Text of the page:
The departing chief executive of BT and former boss of ITV have been approached for the BBC chairman role as the Government tries to plug the gap at the top of the public service broadcaster.
Philip Jansen, who is due to step down from the telecoms giant in the coming months, has been contacted by headhunters for the top job.
The Telegraph has learnt Sir Peter Bazalgette, a veteran media executive who was chairman of ITV until last year, has also been contacted about the role, as has Mr Jansen’s predecessor at BT, Gavin Patterson.
Mr Jansen, whose involvement was first reported by The Times, announced in July he would step down from BT at an “appropriate moment” over the next 12 months.
But sources close to the telecoms boss suggested he was unlikely to take the job and was planning to take a break after leaving BT.
Headhunters at executive search firm Saxton Bampfylde are leading the search for a new BBC chairman to replace Richard Sharp.
Mr Sharp resigned in April after a report found he had broken Whitehall rules by failing to disclose his role in helping to secure an £800,000 loan for Boris Johnson.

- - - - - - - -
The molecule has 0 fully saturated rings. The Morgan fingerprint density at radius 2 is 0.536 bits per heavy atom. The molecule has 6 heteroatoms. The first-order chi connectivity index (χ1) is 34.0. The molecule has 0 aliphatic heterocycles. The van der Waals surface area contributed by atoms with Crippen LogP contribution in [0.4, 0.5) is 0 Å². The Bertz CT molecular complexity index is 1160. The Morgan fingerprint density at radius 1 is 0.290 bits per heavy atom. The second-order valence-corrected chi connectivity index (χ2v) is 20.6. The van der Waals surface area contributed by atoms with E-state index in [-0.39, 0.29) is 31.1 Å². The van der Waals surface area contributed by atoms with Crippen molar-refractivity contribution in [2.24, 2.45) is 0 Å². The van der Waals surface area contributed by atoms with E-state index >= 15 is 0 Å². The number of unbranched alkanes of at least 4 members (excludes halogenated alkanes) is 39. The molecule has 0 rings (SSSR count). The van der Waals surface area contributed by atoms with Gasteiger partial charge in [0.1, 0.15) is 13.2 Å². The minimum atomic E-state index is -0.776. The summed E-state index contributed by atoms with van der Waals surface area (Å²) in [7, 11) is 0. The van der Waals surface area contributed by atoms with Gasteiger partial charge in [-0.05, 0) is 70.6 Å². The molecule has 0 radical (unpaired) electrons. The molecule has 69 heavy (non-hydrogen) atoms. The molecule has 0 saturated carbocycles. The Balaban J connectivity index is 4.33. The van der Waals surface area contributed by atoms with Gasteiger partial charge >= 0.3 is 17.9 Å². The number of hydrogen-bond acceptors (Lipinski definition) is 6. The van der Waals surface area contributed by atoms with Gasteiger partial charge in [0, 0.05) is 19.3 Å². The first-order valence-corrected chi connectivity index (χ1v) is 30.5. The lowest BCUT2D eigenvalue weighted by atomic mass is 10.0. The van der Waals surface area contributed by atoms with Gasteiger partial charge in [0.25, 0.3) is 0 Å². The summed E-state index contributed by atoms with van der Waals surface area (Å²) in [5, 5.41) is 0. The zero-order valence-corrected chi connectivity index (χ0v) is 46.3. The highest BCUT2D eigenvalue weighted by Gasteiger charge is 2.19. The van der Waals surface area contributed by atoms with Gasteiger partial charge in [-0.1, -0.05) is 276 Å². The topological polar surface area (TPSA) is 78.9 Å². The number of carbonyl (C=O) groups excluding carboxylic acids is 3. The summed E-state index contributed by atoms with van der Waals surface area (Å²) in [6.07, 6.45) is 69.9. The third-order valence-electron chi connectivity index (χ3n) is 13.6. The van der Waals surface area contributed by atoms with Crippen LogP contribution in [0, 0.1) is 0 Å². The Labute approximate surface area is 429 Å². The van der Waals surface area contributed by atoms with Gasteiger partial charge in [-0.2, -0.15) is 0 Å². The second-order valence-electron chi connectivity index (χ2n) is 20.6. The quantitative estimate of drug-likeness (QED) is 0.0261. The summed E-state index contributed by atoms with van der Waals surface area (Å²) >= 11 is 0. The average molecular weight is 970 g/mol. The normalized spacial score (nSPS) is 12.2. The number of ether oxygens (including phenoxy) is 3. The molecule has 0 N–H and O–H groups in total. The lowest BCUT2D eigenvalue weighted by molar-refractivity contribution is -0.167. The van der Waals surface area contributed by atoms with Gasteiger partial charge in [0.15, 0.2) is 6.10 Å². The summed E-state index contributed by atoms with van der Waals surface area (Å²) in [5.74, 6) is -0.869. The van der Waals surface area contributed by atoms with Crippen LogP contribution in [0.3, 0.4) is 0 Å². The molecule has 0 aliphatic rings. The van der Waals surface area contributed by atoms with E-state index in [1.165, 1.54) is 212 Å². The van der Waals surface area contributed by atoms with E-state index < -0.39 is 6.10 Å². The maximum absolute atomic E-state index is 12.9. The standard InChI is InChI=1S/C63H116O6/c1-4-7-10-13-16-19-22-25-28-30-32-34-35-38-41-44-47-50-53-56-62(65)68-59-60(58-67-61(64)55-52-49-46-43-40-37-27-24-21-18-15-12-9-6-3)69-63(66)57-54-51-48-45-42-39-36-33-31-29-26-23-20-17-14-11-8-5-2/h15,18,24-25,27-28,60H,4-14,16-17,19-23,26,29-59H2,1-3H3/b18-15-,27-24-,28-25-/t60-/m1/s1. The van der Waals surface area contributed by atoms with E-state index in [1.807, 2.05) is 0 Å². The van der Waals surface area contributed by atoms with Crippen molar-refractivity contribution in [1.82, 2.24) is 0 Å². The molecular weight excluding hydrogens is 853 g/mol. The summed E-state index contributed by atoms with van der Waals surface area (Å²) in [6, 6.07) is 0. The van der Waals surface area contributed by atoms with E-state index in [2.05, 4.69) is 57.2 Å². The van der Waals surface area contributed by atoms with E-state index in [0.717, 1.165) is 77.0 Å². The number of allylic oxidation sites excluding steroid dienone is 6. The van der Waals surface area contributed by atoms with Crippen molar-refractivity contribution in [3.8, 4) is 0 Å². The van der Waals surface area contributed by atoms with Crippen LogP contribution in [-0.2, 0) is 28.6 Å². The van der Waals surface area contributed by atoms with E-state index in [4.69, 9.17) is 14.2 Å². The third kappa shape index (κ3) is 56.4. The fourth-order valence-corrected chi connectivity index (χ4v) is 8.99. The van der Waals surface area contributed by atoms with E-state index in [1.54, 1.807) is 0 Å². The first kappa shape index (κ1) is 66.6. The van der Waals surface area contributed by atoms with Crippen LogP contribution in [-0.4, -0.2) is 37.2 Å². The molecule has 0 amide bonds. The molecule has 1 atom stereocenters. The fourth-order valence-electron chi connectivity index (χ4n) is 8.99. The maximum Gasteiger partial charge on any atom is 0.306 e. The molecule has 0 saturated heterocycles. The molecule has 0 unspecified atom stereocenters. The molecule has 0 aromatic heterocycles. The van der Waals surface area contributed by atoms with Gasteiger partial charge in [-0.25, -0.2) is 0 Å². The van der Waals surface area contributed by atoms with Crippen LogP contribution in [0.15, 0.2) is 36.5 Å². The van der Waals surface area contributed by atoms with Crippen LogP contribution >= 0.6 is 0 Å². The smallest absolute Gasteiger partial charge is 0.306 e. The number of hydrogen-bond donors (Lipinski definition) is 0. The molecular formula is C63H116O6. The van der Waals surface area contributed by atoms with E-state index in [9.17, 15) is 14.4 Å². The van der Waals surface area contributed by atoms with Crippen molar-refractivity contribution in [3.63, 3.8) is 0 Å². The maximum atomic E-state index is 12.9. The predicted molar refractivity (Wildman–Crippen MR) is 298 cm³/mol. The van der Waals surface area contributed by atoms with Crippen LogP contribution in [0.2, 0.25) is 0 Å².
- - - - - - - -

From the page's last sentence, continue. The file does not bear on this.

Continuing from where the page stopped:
The four-year term will cover a crucial period for the public service broadcaster. The successful candidate will be tasked with overseeing the Charter renewal process, as well as discussions with the Government about the future of the licence fee funding model.
Other names linked with the £160,000-a-year position include Dawn Airey, who previously led Channel 5, and Sir Jeremy Darroch, the former boss of Sky.
However, the political controversy surrounding Mr Sharp’s departure and the public scrutiny around the BBC has already put some potential candidates off the job.
“I just think the public scrutiny and intrusion that accompanies roles like this makes people cautious,” said one executive who has been approached by headhunters.
“People have seen it happen to Richard Sharp, but then also Bernard [Looney], Alison [Rose] and to some extent Philip [Jansen]. I’m not up for that.”
Analysts believe that the BBC may instead turn to its deputy chairman, Sir Damon Buffini, to take over given his commercial expertise and experience in dealing with the Treasury.
Claire Enders, of Enders Analysis, said Mr Buffini, a founding partner of private equity firm Permira, was “the man to beat”.
“He has always struck me as the obvious replacement and possibly the one whose experience of the BBC is most valuable to the future as it relies increasingly on commercial revenue to keep the whole show on the road,” she said.
Applications for the role closed on Monday. The Government will begin sifting through potential candidates on October 5 and interviews are expected to be conducted by mid-November.
Dame Elan Closs Stephens, a member of the BBC board, is serving as acting chair until a replacement is found.